On the other hand, in order to avoid sub-charge from the companies, the Argentine Customs are entitled to levy a predefined value for the calculation of customs duties. These reference values are not published, nor is the criteria to define them.
There are also various custom agreements, either between Mercosur and other countries (EC, Chile), or in a bilateral way between Argentina and other countries (Chile, Pact Andean).
The operation of custom clearance lasts about 48 hours and costs between 5 and 8 % of the taxable base.

 


Import taxes
Statistical tax: 0.5 % on the CIF value of the goods.

 






Distribution

The modernisation and the reorganisation of the distribution network was introduced in the beginning of the 80s and has accelerated the implementation of the stabilisation plan.


 


Transportation of goods

By road
The road network extends over 500,000 kms long, it includes 38,000 km of main roads, and nearly covers the whole country. However, 60% of the network is in poor condition. The ground transportation of goods in 1995 was 74.8% of the total transport against 86% in 1990. In order to repair and improve these roads, most of the main trunk roads were handed over to private companies. The most important programs of modernisation concerns cross-border roads.


By rail
The network consists in 40,000 km of lines. Since 1980's, infrastructures have started deteriorating. While in 1986, 8.7 million tons were transported through railways, the figure dropped to 5.4 million tons in 1991. However on account of decentralisation and privatisation, infrastructure was improved since then, and in 1995, the transportation of goods reached its highest level of 16 million tons.


By sea
Argentina has 3,500 km of navigable stream and 4,700 km of coasts. The main river ports are Rosario, Santa Fe, San Lorenzo and Buenos Aires. The main sea ports are Plata, Bahia Blanca, Quequen-Necochea and Comodoro Rivadavia. The Hidrovia project consists in filling up the river Parana to turn it into an axis of communication between the Argentina, Paraguay, Uruguay and Brazil. The port of Buenos Aires concentrates 60% of the harbour traffic and is very expensive.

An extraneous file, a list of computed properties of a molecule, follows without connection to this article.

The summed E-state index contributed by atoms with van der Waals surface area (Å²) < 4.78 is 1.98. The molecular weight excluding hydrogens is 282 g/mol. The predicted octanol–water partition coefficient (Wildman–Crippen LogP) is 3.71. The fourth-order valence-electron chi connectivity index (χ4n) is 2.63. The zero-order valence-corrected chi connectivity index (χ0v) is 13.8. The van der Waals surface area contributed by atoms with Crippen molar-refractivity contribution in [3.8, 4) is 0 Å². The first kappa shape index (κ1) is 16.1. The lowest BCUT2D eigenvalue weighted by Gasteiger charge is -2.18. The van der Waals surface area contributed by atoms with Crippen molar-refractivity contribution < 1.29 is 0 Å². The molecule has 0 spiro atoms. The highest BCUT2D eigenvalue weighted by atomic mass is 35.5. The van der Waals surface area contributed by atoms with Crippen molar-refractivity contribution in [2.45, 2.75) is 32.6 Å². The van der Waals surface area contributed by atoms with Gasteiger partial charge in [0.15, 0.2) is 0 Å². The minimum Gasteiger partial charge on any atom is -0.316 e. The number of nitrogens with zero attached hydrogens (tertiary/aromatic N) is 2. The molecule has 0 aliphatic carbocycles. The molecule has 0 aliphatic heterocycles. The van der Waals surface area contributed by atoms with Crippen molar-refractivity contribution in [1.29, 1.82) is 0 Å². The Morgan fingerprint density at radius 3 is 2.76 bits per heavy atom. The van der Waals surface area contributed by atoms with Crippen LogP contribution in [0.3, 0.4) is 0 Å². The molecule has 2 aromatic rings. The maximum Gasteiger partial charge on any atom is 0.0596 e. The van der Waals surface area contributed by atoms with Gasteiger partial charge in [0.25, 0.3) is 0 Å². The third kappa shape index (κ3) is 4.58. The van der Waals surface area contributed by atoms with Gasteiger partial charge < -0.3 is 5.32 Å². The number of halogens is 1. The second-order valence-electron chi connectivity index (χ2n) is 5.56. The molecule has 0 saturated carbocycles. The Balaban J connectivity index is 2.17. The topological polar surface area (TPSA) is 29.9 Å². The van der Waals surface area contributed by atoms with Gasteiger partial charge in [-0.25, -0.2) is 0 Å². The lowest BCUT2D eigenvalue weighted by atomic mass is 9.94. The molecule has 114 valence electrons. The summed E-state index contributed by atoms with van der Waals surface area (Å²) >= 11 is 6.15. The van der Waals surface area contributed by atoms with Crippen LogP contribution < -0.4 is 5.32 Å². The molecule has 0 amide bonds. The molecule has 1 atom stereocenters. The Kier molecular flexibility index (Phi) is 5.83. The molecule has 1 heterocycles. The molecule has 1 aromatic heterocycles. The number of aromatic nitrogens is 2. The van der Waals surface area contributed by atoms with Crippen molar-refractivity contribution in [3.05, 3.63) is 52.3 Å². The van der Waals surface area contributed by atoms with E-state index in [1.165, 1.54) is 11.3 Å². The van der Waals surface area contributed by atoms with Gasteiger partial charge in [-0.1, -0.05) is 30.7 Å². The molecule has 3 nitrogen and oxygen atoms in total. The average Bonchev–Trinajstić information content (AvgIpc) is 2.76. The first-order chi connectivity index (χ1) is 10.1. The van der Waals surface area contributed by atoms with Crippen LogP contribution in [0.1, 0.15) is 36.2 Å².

By air
Argentina has 71 airports, the most important being the international airport of Ezeiza , located at 40 km from Buenos Aires. The biggest Argentine airline company is Aerolineas Argentinas which has a stake of 80% of Liberia and Spanish banks and serves 24 international destinations out of which 6 are European ones.




Standards

The organisation in charge of normalisation is the IRAM, the Argentine Institute for the Rationalisation of Materials.
The implementation of the ISO 9000 standards brings a considerable advantage to the companies who want to penetrate the Argentine market. The ISO standard is very much appreciated in the following sectors: metallurgy, motorcar engines, spare parts, transport material, chemicals and petrochemical products.



Patents and brands

The organisation in charge of protecting patents and trademarks in Argentina is el Instituto Nacional de la Propiedad Industrial.
Argentina signed the Agreement of Paris relating to the protection of designs and industrial models. Since Argentina did not sign the Patent Co-operation Treaty (PCT), the companies wishing to register their patent will have to apply directly in Argentina.

Texts currently applying to patents/brands

  Text Date entered into law Period of validity Comment
Patent Patent Law On 1966 Initial period of validity of 3 years Extension, in the choice, of period in 20 years in the term of initial period



 

Last modified in 2006 - ongoing update
Export Entreprises©, All rights reserved